Several days ago, something happened that sent a not insignificant ripple through coverage of Google Glass: someone "jailbroke" the device.
Saurik, who posted the above photo to Twitter, had modified Glass' software "while in the Bay Area after picking it up from Google's headquarters in Mountain View."
Understandably, this idea was a bit bedeviling to the press – ostensibly, Glass is a relatively limited platform for developers, who can only write apps using a web-based API, allowing software to be integrated with the device over the internet. Eric Schmidt's words regarding the relative closed-ness (or at least, less-than-total openness) of Glass' platform to start were still wet on the page. To make matters worse, comments came at rapid pace from the press and from Googlers regarding the situation that may not have been detailed enough to keep cursory readers up to snuff on what was really going on.
In what can only be accurately classified as an epic post to his blog, Saurik (aka Jay Freeman) has detailed the entire story, from his initially fiddling with Glass straight through to the process' possible security implications, and the security risks inherent in a new device like Glass.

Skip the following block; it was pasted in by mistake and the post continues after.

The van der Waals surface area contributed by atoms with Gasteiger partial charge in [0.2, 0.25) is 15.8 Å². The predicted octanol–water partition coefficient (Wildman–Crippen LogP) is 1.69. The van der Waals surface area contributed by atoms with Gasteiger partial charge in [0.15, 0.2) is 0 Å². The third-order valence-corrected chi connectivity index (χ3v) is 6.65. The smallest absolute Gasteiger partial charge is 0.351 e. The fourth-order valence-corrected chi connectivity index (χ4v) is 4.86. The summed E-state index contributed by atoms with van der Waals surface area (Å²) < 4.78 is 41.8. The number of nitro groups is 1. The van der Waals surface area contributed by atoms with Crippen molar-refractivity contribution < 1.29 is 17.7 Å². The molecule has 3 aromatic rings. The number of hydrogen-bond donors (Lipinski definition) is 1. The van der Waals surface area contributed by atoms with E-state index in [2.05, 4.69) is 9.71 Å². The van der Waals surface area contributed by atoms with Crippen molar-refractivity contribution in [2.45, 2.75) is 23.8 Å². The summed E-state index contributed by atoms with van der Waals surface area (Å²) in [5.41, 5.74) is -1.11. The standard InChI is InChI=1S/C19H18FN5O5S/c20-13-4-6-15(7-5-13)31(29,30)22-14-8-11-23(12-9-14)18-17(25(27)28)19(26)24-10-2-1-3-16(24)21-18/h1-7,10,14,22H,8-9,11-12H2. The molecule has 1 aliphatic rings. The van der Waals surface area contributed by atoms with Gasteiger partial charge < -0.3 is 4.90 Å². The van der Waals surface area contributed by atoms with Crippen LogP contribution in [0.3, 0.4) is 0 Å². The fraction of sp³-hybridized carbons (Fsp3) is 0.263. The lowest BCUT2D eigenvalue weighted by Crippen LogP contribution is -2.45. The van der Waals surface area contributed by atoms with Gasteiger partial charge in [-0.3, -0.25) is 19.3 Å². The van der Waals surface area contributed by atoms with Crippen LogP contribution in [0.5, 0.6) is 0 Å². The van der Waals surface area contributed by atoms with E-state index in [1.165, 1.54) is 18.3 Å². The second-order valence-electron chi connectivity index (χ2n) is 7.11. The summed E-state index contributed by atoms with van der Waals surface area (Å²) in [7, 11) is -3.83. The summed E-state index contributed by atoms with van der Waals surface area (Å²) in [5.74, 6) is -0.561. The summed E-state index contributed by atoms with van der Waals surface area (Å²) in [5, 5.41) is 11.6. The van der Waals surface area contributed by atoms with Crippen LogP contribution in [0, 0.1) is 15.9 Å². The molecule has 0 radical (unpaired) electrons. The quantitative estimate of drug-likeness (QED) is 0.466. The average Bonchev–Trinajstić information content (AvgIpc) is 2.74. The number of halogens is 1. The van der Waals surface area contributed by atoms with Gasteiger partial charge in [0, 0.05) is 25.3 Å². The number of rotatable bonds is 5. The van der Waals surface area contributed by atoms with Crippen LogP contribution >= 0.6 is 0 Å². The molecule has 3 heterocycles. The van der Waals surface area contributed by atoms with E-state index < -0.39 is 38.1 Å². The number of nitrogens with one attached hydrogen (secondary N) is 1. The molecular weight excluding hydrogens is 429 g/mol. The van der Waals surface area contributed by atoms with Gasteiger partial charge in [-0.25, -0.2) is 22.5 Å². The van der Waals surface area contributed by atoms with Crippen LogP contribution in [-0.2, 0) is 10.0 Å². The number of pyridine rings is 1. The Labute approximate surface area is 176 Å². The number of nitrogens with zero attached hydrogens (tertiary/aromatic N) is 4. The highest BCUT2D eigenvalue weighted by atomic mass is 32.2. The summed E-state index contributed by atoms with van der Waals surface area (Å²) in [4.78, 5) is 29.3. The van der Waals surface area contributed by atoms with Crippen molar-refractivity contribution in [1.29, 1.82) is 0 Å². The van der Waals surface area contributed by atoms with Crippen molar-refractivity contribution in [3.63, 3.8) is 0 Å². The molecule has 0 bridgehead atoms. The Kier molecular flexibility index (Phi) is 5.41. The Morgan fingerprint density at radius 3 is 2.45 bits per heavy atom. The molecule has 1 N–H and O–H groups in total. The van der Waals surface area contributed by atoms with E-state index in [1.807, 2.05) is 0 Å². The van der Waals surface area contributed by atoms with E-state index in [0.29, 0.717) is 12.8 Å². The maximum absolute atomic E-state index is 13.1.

In his post, Saurik explains the process of getting root access on Glass, first addressing the catch-22 that would be using fastboot, to exploring a 4.0.x exploit initially implemented by hacker Bin4ry, to how to use the exploit with your own Glass unit (assuming you're lucky enough to have one already).
For those with dreams of unlocked bootloaders, Saurik offers words of caution. In the post, he outlines the security risks of unlocking your bootloader in general (if left alone for even a short period of time, someone could tamper with your device in a way that would be more than a little harmful). Saurik expounds on this idea, noting that – should the worst happen – someone could gain access to your Glass and, by extension, your eyes and ears. While doing something like that would take a certain amount of effort, Saurik suggests Google add some protection to Glass that's at least marginally, well, extant (like a PIN unlock, or a sliding camera shield that says to viewers and users alike I'm not recording).
For the full scoop, grab a cup of coffee and head to the source link below. While long, it's a great read for anyone interested.